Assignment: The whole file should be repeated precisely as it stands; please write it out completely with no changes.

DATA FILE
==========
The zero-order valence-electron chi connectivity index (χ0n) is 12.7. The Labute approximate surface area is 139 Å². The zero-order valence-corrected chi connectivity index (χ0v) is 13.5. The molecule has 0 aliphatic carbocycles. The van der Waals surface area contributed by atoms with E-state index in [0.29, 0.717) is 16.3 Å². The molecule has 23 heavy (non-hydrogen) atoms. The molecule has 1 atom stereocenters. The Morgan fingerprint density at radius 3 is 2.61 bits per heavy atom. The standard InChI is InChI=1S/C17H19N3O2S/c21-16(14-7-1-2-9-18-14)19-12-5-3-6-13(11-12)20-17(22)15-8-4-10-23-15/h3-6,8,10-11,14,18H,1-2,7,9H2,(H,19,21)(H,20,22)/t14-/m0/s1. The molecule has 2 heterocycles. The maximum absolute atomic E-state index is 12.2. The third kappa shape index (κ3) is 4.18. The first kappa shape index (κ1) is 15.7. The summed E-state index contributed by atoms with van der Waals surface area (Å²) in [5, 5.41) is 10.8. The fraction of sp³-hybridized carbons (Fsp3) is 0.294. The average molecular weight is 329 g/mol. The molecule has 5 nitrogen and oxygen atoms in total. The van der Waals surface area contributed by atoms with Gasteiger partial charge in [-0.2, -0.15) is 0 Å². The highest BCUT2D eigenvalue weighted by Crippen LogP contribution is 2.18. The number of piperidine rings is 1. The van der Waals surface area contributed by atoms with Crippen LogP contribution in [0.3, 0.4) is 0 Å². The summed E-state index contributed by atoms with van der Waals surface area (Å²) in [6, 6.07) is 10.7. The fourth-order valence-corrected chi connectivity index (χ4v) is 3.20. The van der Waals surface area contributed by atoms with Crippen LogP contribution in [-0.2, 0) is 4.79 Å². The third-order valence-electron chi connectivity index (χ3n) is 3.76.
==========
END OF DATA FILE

The zero-order valence-electron chi connectivity index (χ0n) is 12.7. The Labute approximate surface area is 139 Å². The zero-order valence-corrected chi connectivity index (χ0v) is 13.5. The molecule has 0 aliphatic carbocycles. The van der Waals surface area contributed by atoms with E-state index in [0.29, 0.717) is 16.3 Å². The molecule has 23 heavy (non-hydrogen) atoms. The molecule has 1 atom stereocenters. The Morgan fingerprint density at radius 3 is 2.61 bits per heavy atom. The standard InChI is InChI=1S/C17H19N3O2S/c21-16(14-7-1-2-9-18-14)19-12-5-3-6-13(11-12)20-17(22)15-8-4-10-23-15/h3-6,8,10-11,14,18H,1-2,7,9H2,(H,19,21)(H,20,22)/t14-/m0/s1. The molecule has 2 heterocycles. The maximum absolute atomic E-state index is 12.2. The third kappa shape index (κ3) is 4.18. The first kappa shape index (κ1) is 15.7. The summed E-state index contributed by atoms with van der Waals surface area (Å²) in [5, 5.41) is 10.8. The fraction of sp³-hybridized carbons (Fsp3) is 0.294. The average molecular weight is 329 g/mol. The molecule has 5 nitrogen and oxygen atoms in total. The van der Waals surface area contributed by atoms with Gasteiger partial charge in [-0.2, -0.15) is 0 Å². The highest BCUT2D eigenvalue weighted by Crippen LogP contribution is 2.18. The number of piperidine rings is 1. The van der Waals surface area contributed by atoms with Crippen LogP contribution in [0.3, 0.4) is 0 Å². The summed E-state index contributed by atoms with van der Waals surface area (Å²) in [6, 6.07) is 10.7. The fourth-order valence-corrected chi connectivity index (χ4v) is 3.20. The van der Waals surface area contributed by atoms with Crippen LogP contribution in [-0.2, 0) is 4.79 Å². The third-order valence-electron chi connectivity index (χ3n) is 3.76.